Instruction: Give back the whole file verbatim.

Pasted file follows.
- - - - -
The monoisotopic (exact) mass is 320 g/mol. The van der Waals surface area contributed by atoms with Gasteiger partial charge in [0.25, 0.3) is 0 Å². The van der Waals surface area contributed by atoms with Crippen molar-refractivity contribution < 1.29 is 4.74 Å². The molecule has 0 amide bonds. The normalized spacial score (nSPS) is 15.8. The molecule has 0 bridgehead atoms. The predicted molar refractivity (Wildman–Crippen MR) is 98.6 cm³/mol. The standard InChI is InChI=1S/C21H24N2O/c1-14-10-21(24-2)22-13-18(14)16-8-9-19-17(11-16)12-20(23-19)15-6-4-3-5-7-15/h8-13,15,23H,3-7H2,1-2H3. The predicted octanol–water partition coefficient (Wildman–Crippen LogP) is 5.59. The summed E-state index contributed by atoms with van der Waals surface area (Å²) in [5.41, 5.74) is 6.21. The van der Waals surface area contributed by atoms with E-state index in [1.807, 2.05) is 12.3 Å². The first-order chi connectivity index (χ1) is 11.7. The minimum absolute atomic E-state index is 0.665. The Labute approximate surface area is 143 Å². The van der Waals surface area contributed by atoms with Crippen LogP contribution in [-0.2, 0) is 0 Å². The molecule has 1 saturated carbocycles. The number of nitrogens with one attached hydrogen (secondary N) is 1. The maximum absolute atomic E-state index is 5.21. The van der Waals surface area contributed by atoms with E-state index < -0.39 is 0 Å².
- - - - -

The monoisotopic (exact) mass is 320 g/mol. The van der Waals surface area contributed by atoms with Gasteiger partial charge in [0.25, 0.3) is 0 Å². The van der Waals surface area contributed by atoms with Crippen molar-refractivity contribution < 1.29 is 4.74 Å². The molecule has 0 amide bonds. The normalized spacial score (nSPS) is 15.8. The molecule has 0 bridgehead atoms. The predicted molar refractivity (Wildman–Crippen MR) is 98.6 cm³/mol. The standard InChI is InChI=1S/C21H24N2O/c1-14-10-21(24-2)22-13-18(14)16-8-9-19-17(11-16)12-20(23-19)15-6-4-3-5-7-15/h8-13,15,23H,3-7H2,1-2H3. The predicted octanol–water partition coefficient (Wildman–Crippen LogP) is 5.59. The summed E-state index contributed by atoms with van der Waals surface area (Å²) in [5.41, 5.74) is 6.21. The van der Waals surface area contributed by atoms with E-state index in [1.807, 2.05) is 12.3 Å². The first-order chi connectivity index (χ1) is 11.7. The minimum absolute atomic E-state index is 0.665. The Labute approximate surface area is 143 Å². The van der Waals surface area contributed by atoms with Crippen LogP contribution in [-0.2, 0) is 0 Å². The molecule has 1 saturated carbocycles. The number of nitrogens with one attached hydrogen (secondary N) is 1. The maximum absolute atomic E-state index is 5.21. The van der Waals surface area contributed by atoms with E-state index < -0.39 is 0 Å².